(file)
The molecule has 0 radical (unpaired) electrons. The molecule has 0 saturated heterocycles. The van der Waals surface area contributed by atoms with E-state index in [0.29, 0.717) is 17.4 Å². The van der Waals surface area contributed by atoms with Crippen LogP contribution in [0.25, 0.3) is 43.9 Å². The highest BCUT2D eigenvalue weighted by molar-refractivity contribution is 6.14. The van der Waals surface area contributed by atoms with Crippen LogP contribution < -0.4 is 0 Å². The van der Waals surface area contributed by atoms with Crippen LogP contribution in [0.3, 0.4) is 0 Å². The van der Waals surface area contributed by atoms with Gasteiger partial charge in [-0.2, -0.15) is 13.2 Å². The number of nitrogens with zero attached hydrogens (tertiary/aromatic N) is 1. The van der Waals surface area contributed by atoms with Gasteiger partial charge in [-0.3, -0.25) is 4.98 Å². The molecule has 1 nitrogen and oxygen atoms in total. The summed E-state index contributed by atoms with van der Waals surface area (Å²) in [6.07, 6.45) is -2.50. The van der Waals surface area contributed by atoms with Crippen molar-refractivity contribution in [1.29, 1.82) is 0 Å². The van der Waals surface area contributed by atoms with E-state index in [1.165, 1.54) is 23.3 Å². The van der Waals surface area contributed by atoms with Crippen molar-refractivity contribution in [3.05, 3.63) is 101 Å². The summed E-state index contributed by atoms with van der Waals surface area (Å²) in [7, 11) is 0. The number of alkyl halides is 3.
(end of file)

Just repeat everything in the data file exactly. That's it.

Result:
The molecule has 0 radical (unpaired) electrons. The molecule has 0 saturated heterocycles. The van der Waals surface area contributed by atoms with E-state index in [0.29, 0.717) is 17.4 Å². The van der Waals surface area contributed by atoms with Crippen LogP contribution in [0.25, 0.3) is 43.9 Å². The highest BCUT2D eigenvalue weighted by molar-refractivity contribution is 6.14. The van der Waals surface area contributed by atoms with Crippen LogP contribution < -0.4 is 0 Å². The van der Waals surface area contributed by atoms with Crippen LogP contribution in [0.3, 0.4) is 0 Å². The van der Waals surface area contributed by atoms with Gasteiger partial charge in [-0.2, -0.15) is 13.2 Å². The number of nitrogens with zero attached hydrogens (tertiary/aromatic N) is 1. The van der Waals surface area contributed by atoms with Gasteiger partial charge in [-0.3, -0.25) is 4.98 Å². The molecule has 1 nitrogen and oxygen atoms in total. The summed E-state index contributed by atoms with van der Waals surface area (Å²) in [6.07, 6.45) is -2.50. The van der Waals surface area contributed by atoms with Crippen molar-refractivity contribution in [1.29, 1.82) is 0 Å². The van der Waals surface area contributed by atoms with E-state index in [1.165, 1.54) is 23.3 Å². The van der Waals surface area contributed by atoms with Crippen molar-refractivity contribution in [3.05, 3.63) is 101 Å². The summed E-state index contributed by atoms with van der Waals surface area (Å²) in [7, 11) is 0. The number of alkyl halides is 3.